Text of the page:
Every so often a company does something that just makes so much sense, and the deal that Gap (NYSE:GPS) has signed with Kanye West is one of them.
Although the rapper is controversial who brings certain amount of risk by attaching his name to Gap, he is truly an influencer, unlike so many social media personalities to which the moniker is applied.
Whether you like him or not (or merely shrug and roll your eyes when you hear his name), West bringing his Yeezy line of clothes to Gap is a really smart move for the retailer. It has the potential to bring new customers into its stores and move the needle on sales.
But beyond the risk of getting sucked into an imbroglio because of something the rapper says or does, Gap needs to make sure it handles this properly, otherwise it could seriously mess up what could be a very good thing.
Footwear for the masses
West, or Yeezy (or Ye), as he is variably known, has proved capable of helping lift brands to new heights.
While Nike (NYSE:NKE) didn't really need the assist when his first line of Air Yeezy sneakers was introduced back in 2009, it was still a notable development because it was the footwear maker's first non-athlete-branded sneaker.
Today, a pair of those original shoes can go for as much as $4,000 on the online sneaker and clothing marketplace StockX, and the follow-up Air Yeezy 2 tops out at just under $10,000. West brought a similar level of influence to Adidas (OTC:ADDYY) when he switched brands.
Although many styles are more affordably priced in the $100 to $200 range (if dropping that amount of coin on some sneakers is your idea of a deal), a set of Adidas Boost Yeezy 950 Turtles can set you back $4,300 on StockX.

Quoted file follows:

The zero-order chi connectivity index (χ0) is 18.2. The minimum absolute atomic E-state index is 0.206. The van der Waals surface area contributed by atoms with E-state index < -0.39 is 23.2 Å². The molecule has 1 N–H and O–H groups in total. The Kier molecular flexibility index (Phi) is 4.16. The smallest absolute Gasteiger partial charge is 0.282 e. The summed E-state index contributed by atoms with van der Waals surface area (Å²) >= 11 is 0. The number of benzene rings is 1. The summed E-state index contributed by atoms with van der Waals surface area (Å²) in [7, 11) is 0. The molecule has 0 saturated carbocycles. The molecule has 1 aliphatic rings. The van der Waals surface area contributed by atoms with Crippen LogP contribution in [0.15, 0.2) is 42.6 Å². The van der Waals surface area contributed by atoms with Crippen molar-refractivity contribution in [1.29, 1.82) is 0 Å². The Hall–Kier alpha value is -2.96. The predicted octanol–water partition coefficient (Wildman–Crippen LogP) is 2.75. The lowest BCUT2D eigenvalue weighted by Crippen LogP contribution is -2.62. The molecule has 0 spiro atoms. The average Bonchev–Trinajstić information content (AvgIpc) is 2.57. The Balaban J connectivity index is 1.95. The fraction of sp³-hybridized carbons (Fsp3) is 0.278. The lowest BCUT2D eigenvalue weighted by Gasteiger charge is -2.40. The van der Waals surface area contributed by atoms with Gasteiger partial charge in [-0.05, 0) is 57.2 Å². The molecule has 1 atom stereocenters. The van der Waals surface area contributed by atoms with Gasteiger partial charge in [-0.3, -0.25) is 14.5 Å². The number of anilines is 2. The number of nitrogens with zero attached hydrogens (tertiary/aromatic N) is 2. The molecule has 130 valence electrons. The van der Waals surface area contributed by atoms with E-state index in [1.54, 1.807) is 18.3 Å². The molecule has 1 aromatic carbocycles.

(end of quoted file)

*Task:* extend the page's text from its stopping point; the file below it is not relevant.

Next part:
The Yeezy collaboration with Adidas was an attempt by West to purposefully democratize the sneaker market, saying "everybody who wants to get Yeezys will get Yeezys." For a business based on scarcity in an attempt to drive up prices, it was a clear call to break the cycle of ridiculous premiums on footwear.
Keeping where you came from in mind
Gap is known for being an affordable brand, so the retailer needs to ensure it continues that with the new clothing line coming to market. Overpricing the brand to squeeze a few extra dollars of profit could undermine the whole venture.
At least Gap seems to recognize this as a key to the partnership's success. In its statement announcing the pending launch, the clothing company called West "a disruptive force" in music, fashion, and culture, but said under his direction "the YEEZY design studio will develop the new line to deliver modern, elevated basics for men, women and kids at accessible price points."
Gap has a chance to make its brand more relevant than it has been in years, and a far greater chance of success than it has by branching out into home furnishings and baby care products. A few months ago I suggested Gap should chart a course with a much smaller physical footprint and far more expansive digital offerings, with apparel more in tune with consumer tastes.
Kanye West, who reportedly worked at Gap when he was a teenager in Chicago, can bring a whole new demographic to its stores.
Kicking sales into high gear
Gap saw sales fall 1% last year, and it was battered by the coronavirus pandemic that closed all of its retail stores.
It is hoping the 10-year deal with Yeezy can bring in as much as $1 billion annually at the halfway point, which would be a massive uptake considering Gap reported $4.6 billion in global sales in fiscal 2019.
The partnership makes sense as long as Gap continues to play it smart. It could generate tremendous value for shareholders for years to come.